Referring again to FIG. 2, there is illustrated a cylinder cap 170 which sealingly closes the cylindrical chamber 118. Centrally disposed within the cylinder cap 170 and axially aligned with the feed control rod 114, is a threaded screw 172 which is received within a hexagonal and therefore non-rotatable collar 174. The hexagonal collar 174 is retained within a complementally configured hexagonal opening in the end cap 170 by a retaining washer 176. An O-ring 178 seals the hexagonal collar 174 to the end cap 170. Disposed between opposed faces of the collar 174 and the end cap 170 is a Belleville washer 180. At the commencement of each drilling step of a peck feed drill cycle, the Belleville washer 180 cushions and slows the advance of the peck feed mechanism, specifically the drill bit, just prior to impact with the workpiece.
Referring now to FIGS. 1 and 4, the peck feed drilling machine 10 also includes a depth stop assembly 190 which is adjustable to set the depth of cut and countersink of the machine 10. The depth stop assembly 190 includes a rough primary adjustment mechanism having a threaded adjustment screw 192 with a flat, hexagonal head 194. The threaded screw 192 receives a complementally threaded jam nut 196 and is received within a complementally fully threaded cylindrical sleeve 198. The coarse or primary depth step adjustment is made simply by loosening the jam nut 196, rotating the threaded adjustment screw 192 to the extent that it properly limits the axial translation of the rear housing 14 relative to the front housing 12 and tightening the jam nut 196 against the cylindrical sleeve 198.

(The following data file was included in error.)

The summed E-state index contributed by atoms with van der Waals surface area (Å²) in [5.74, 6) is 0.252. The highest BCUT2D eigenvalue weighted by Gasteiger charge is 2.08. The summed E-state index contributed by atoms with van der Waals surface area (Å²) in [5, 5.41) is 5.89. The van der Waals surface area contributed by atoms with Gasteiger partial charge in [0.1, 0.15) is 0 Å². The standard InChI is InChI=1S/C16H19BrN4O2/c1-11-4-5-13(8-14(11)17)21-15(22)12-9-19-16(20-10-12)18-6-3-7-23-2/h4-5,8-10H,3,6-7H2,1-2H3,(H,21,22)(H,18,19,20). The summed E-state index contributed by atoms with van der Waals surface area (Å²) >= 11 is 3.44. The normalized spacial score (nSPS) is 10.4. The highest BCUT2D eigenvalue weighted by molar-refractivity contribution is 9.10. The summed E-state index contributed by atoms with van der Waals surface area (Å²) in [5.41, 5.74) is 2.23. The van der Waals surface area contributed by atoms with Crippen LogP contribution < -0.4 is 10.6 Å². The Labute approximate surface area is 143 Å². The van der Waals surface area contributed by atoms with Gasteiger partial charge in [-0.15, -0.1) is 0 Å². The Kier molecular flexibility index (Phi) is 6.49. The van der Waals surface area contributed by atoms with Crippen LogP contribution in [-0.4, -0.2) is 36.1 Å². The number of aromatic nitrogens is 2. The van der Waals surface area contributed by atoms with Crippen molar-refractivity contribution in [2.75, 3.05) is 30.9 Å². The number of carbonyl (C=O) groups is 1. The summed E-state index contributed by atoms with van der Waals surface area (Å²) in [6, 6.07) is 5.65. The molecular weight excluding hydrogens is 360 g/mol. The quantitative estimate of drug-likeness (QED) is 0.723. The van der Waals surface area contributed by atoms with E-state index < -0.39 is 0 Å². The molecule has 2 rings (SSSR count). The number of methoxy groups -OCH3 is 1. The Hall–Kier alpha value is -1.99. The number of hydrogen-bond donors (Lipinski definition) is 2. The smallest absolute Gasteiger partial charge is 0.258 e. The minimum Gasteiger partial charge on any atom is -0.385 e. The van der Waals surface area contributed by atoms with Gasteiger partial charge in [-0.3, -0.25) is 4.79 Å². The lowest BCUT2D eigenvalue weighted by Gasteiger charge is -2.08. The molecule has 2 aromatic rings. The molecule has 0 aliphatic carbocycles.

The depth stop assembly 190 also includes a secondary or fine cutting depth adjustment assembly having a dual threaded stub shaft 202. The dual threaded stub shaft 202 includes a first region of threads 204 of a first pitch which are complemental to the threads within the threaded cylindrical sleeve 198 and are received therein. At the opposite end of the stub shaft 202 are threads 206 of a second, distinct pitch having a sense the same as that of the threads 204. The threads 206 are received within a complementally threaded passageway 208 formed in a bushing plate 210 which is secured to the side of the front housing 12 by suitable fasteners 212. A locking set screw 214 may be adjusted to lock or release the stub shaft 202 as will be readily appreciated. Centrally disposed along the stub shaft 202 is a collar 220 having a plurality of circumferentially spaced apart radially extending blind apertures 222. The blind apertures 222 may be engaged by a suitable sized pin to rotate the stub shaft 202 bi-directionally. Due to the distinct lead of the two pitches of the threaded regions 204 and 206, the resolved axial travel of the stub shaft 202 will be the difference between such leads. Accordingly, exceptionally fine depth stop adjustments may be made by rotating the collar 220 and stub shaft 202 through an angular increment. For example, if the blind apertures are six in number and thus spaced sixty degrees apart suitable choices of the pitches of the threads 204 and 206 permit a repeatable, known adjustment of 0.001 inch per sixty degrees rotation of the stub shaft 202.